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The shared libraries are changing often as of right now, which is why we can't use them as svn externals to trunk, because we might be changing them in the branch. So we can't use them as binary references. The reason we would branch it is because we might be making important changes that would effect the shared libraries but we don't want to break the other projects until the change is fixed and tested in the branch, and then when we merge it back into trunk we'd fix the calls to it in the other apps. – sontek Dec 14 '09 at 19:30
That is a disaster recipe. What happens when you branch two of your apps and you branch the shared libraries for both of them? Merging the shared libraries changes back can (and probably will) be a logistics nightmare. (Been there, done that :-)) – Franci Penov Dec 14 '09 at 20:01
Well, obviously that is a concern but we have to rely on good communication between our developers, there should be very few times they have to work on the same exact lines and if they do touch the same lines and they conflict, we have the diff tools to figure out what went wrong, its just part of developing with a team :) I think its much better to have the code branched so everything that they change is in that branch and not affecting other developers, the only time we branch is when we are going to be making breaking changes :) – sontek Dec 15 '09 at 3:16
A breaking change in the shared libraries should not be made in a branch of one of the client apps. it should be made into a shared library branch, that has stabilized versions of all the client apps, so that you have full control over what's changing in the shared libraries. – Franci Penov Dec 15 '09 at 4:53

I've tried solving this problem several ways over the years, and I can honestly say there is no best solution.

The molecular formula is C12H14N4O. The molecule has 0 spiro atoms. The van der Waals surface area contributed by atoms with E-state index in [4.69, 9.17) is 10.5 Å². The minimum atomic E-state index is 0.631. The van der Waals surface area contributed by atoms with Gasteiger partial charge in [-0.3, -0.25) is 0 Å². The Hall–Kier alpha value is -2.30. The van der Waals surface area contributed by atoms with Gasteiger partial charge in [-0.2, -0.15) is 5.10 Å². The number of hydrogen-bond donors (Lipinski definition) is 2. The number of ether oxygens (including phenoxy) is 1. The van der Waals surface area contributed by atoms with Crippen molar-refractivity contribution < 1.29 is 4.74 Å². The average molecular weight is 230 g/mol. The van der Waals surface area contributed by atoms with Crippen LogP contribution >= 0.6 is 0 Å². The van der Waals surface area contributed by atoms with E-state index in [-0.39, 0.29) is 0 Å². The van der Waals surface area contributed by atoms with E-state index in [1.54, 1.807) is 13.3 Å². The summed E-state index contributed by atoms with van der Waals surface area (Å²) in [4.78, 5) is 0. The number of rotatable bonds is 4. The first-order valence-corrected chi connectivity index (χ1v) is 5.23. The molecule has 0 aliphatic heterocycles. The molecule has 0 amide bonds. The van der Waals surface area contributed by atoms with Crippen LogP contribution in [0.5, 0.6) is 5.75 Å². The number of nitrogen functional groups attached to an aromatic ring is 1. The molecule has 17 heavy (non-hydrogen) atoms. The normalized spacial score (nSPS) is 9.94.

My team is currently in a huge development phase and everyone basically needs to be working off of the latest and greatest of the shared libs at any given time. This being the case we have a folder on everyone's C: drive called SharedLibs\Latest that is automatically synced up with the latest development release of each of our shared libraries. Every project that should be drinking from the firehose has absolute file references to this folder. As people push out new versions of the shared libs, the individual projects end up picking them up transparently.

In addition to the latest folder, we have a SharedLibs\Releases folder which has a hierarchy of folders named for each version of each shared lib. As projects mature and get towards release candidate phase, the shared lib references are pointed to these stable folders.

The biggest downside to this is that this structure needs to be in place for any project to build. If someone wants to build an app 10 years from now, they will need this structure. It is important to note that these folders need to exist on the build/CI server as well.

Previous to doing this, each solution had a lib folder that was under source control containing the binaries. Each project owner was tasked with propagating new shared dlls. Since most people owned several projects, things often fell through the cracks for the projects that were still in the non-stable phase. Additionally TFS didn't seem to track changes to binary files that well. If TFS was better at tracking dlls we probably would have used a shared libs solution / project instead of the file system approach we are taking now.

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Have a look at Apache NPanday + Maven Release + Nexus Repository Manager (I'm a committer; and a user just asked us to make NPanday more visible, because it's great :-)) – Lars Corneliussen Nov 9 '11 at 15:27

Apache NPanday + Apache Maven Release

... might solve your problems

It gives you dependeny management (transitive resolving), strong versioning support, and automatic tagging/branching on 14+ version control systems, including SVN.

Give me a hint, if I should elaborate more.